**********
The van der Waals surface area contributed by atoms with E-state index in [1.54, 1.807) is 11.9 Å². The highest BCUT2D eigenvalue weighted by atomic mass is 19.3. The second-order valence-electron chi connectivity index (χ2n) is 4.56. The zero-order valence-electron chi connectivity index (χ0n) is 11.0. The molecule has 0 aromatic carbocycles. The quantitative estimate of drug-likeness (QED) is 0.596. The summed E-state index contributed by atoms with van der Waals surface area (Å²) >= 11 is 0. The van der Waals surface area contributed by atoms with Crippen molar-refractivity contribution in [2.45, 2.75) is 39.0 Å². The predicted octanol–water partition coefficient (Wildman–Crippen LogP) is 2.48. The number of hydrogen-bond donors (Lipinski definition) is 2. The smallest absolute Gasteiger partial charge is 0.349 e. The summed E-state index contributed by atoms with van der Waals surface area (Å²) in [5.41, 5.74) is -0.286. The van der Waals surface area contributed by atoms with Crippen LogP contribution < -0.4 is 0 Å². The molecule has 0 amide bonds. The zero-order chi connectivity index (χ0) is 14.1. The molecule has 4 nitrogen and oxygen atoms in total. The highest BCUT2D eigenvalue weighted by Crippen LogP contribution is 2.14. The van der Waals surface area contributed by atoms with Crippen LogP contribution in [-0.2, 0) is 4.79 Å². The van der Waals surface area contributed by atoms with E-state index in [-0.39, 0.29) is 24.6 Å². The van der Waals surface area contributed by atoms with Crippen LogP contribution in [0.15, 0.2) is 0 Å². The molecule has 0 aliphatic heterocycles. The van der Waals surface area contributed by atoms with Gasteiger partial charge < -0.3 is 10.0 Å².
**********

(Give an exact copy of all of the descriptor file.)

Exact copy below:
The van der Waals surface area contributed by atoms with E-state index in [1.54, 1.807) is 11.9 Å². The highest BCUT2D eigenvalue weighted by atomic mass is 19.3. The second-order valence-electron chi connectivity index (χ2n) is 4.56. The zero-order valence-electron chi connectivity index (χ0n) is 11.0. The molecule has 0 aromatic carbocycles. The quantitative estimate of drug-likeness (QED) is 0.596. The summed E-state index contributed by atoms with van der Waals surface area (Å²) >= 11 is 0. The van der Waals surface area contributed by atoms with Crippen molar-refractivity contribution in [2.45, 2.75) is 39.0 Å². The predicted octanol–water partition coefficient (Wildman–Crippen LogP) is 2.48. The number of hydrogen-bond donors (Lipinski definition) is 2. The smallest absolute Gasteiger partial charge is 0.349 e. The summed E-state index contributed by atoms with van der Waals surface area (Å²) in [5.41, 5.74) is -0.286. The van der Waals surface area contributed by atoms with Crippen LogP contribution < -0.4 is 0 Å². The molecule has 0 amide bonds. The zero-order chi connectivity index (χ0) is 14.1. The molecule has 4 nitrogen and oxygen atoms in total. The highest BCUT2D eigenvalue weighted by Crippen LogP contribution is 2.14. The van der Waals surface area contributed by atoms with Crippen LogP contribution in [-0.2, 0) is 4.79 Å². The van der Waals surface area contributed by atoms with E-state index in [-0.39, 0.29) is 24.6 Å². The van der Waals surface area contributed by atoms with Crippen LogP contribution in [0.15, 0.2) is 0 Å². The molecule has 0 aliphatic heterocycles. The van der Waals surface area contributed by atoms with Gasteiger partial charge < -0.3 is 10.0 Å².